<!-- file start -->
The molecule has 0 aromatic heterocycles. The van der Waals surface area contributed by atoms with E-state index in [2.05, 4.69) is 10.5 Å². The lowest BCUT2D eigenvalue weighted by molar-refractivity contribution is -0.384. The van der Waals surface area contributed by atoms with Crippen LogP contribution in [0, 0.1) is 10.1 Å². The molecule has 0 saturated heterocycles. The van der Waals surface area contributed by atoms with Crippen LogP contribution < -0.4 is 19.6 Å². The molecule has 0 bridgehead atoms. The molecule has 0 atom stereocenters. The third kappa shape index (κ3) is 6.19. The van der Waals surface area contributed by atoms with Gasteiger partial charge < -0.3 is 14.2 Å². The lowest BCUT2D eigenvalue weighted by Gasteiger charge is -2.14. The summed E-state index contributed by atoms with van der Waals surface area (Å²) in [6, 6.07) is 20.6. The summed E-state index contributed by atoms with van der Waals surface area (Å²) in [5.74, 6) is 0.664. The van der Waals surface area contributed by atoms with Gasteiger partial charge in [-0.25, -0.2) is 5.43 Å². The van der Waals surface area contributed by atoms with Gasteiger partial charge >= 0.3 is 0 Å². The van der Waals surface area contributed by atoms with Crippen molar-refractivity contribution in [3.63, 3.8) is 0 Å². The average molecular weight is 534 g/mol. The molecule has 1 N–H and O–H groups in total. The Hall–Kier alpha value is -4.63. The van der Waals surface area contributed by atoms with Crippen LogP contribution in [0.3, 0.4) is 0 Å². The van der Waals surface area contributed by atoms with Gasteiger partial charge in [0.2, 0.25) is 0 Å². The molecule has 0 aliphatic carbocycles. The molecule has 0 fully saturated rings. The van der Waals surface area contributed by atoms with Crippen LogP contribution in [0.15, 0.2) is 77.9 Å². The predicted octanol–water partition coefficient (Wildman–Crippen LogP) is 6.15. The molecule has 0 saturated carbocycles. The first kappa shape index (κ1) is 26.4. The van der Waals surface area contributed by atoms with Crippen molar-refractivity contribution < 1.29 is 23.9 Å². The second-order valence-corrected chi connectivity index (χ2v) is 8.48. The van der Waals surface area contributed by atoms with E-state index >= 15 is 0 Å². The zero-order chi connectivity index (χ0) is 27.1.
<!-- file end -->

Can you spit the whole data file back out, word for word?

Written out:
The molecule has 0 aromatic heterocycles. The van der Waals surface area contributed by atoms with E-state index in [2.05, 4.69) is 10.5 Å². The lowest BCUT2D eigenvalue weighted by molar-refractivity contribution is -0.384. The van der Waals surface area contributed by atoms with Crippen LogP contribution in [0, 0.1) is 10.1 Å². The molecule has 0 saturated heterocycles. The van der Waals surface area contributed by atoms with Crippen LogP contribution < -0.4 is 19.6 Å². The molecule has 0 bridgehead atoms. The molecule has 0 atom stereocenters. The third kappa shape index (κ3) is 6.19. The van der Waals surface area contributed by atoms with Gasteiger partial charge < -0.3 is 14.2 Å². The lowest BCUT2D eigenvalue weighted by Gasteiger charge is -2.14. The summed E-state index contributed by atoms with van der Waals surface area (Å²) in [6, 6.07) is 20.6. The summed E-state index contributed by atoms with van der Waals surface area (Å²) in [5.74, 6) is 0.664. The van der Waals surface area contributed by atoms with Gasteiger partial charge in [-0.25, -0.2) is 5.43 Å². The van der Waals surface area contributed by atoms with Gasteiger partial charge >= 0.3 is 0 Å². The van der Waals surface area contributed by atoms with Crippen molar-refractivity contribution in [3.63, 3.8) is 0 Å². The average molecular weight is 534 g/mol. The molecule has 1 N–H and O–H groups in total. The Hall–Kier alpha value is -4.63. The van der Waals surface area contributed by atoms with Crippen LogP contribution in [0.3, 0.4) is 0 Å². The van der Waals surface area contributed by atoms with Gasteiger partial charge in [0.2, 0.25) is 0 Å². The molecule has 0 aliphatic carbocycles. The molecule has 0 fully saturated rings. The van der Waals surface area contributed by atoms with Crippen LogP contribution in [0.15, 0.2) is 77.9 Å². The predicted octanol–water partition coefficient (Wildman–Crippen LogP) is 6.15. The molecule has 0 saturated carbocycles. The first kappa shape index (κ1) is 26.4. The van der Waals surface area contributed by atoms with Crippen molar-refractivity contribution < 1.29 is 23.9 Å². The second-order valence-corrected chi connectivity index (χ2v) is 8.48. The van der Waals surface area contributed by atoms with E-state index >= 15 is 0 Å². The zero-order chi connectivity index (χ0) is 27.1.